How To Understand Your Business Utility Bills In 3 Easy Steps

Are you stepping into the challenging role of trying to organise your business’s finances? Maybe you’re an entrepreneur who is starting up their own business, but this part has always had you stumped? Have no fear. In this article, you will learn how to really understand your utility bills, what the different aspects are, and how you and your business can save money.

Make It A Priority

The cost of running a business is high, especially in these post-covid times and in a bustling metropolis city with some of the world’s highest business rents. The sky-high cost of running a business causes many owners and startups to start looking to save money. One of the easiest places to save money is on your business utility bills.

Getting the best deal for your business electricity prices, your business water prices, or even your business gas prices should be a priority for you because any savings you make here can be passed onto your customers, leading to a better customer and business relationship for the both of you.

Demystifying The Jargon

Utility bills come with a lot of jargon attached. We’re going to take a ride through the three pieces of jargon that will help you to understand your bills.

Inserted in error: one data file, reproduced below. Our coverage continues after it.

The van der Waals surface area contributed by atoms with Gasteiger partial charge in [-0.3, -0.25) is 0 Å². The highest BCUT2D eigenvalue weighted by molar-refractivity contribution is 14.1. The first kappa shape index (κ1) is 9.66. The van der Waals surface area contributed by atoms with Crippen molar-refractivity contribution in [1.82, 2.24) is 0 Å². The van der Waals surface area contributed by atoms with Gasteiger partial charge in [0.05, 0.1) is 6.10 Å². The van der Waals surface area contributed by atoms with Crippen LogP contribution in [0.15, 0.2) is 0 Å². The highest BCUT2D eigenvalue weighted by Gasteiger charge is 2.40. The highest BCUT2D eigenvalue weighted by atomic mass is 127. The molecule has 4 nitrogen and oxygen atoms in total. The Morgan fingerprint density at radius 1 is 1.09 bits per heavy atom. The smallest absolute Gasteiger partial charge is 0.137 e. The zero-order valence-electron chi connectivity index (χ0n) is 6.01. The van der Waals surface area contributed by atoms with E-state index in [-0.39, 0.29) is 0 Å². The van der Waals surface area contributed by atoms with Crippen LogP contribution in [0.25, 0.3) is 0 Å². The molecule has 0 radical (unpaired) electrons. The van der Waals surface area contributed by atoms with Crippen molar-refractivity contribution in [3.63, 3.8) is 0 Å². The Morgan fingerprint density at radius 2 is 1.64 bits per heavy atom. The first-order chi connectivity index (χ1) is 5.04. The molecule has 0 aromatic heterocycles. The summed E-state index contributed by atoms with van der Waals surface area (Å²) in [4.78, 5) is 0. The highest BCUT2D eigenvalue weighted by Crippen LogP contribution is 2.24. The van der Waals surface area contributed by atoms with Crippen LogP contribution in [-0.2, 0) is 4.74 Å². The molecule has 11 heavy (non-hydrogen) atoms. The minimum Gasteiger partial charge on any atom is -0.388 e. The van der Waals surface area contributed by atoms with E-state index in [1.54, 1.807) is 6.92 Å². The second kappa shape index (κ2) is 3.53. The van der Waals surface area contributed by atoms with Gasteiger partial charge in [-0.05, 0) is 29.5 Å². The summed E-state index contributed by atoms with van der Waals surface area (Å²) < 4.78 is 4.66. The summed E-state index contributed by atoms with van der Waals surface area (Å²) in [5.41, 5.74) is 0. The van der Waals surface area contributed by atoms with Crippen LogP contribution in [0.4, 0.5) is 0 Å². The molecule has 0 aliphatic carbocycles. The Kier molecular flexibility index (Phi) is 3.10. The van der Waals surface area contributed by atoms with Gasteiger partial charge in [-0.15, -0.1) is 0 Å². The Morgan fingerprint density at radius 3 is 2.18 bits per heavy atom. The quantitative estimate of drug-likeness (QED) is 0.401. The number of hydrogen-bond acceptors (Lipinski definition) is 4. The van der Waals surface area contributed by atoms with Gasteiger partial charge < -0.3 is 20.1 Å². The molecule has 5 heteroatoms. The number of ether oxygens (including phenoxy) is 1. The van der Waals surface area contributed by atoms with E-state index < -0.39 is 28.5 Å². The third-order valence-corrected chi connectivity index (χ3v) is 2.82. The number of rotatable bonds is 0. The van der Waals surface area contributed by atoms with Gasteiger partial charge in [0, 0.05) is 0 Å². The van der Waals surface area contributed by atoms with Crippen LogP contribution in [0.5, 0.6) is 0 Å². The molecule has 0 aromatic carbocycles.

Units and Unit Rate

The unit is the measurement of what you use. It may be measured in kWh (kilowatt-hour) for electricity or litres if you are on a water meter. Where it gets complicated is that you rarely ever pay for exactly what you use, rather an estimate of your usage.

To get a more accurate reading, always submit your meter readings regularly to avoid overpaying or underpaying and getting a nasty shock!

Standing Charge

The standing charge is perhaps the most obvious on your bill. This is the charge that is added to your bill every day so that you can continue to use your energy supply.

The standing charge is usually put on a bill to cover things like operational costs, wholesale fluctuations, transportation and distribution costs, and equipment costs that your supply company incurs so that you can heave a regular and reliable supply of energy or water.

Value Added Tax (VAT)

VAT, or Value Added Tax, is the tax that business owners and companies pay on their energy bills. You will usually see your bills “not including VAT” or with “including VAT at £X”. It’s interesting to note here that you will only pay 5% VAT (rather than the normal 20% VAT) if you are a low user of electricity or if there is a domestic property attached to or on your business premises, for example. If you fall into this category, it’s worth having a chat with your energy supplier to determine if you are entitled to any exemptions or reductions in your bill amount.

Some charities and NPF (Not for profit) organisations may be exempt from VAT or pay a heavily subsidised amount.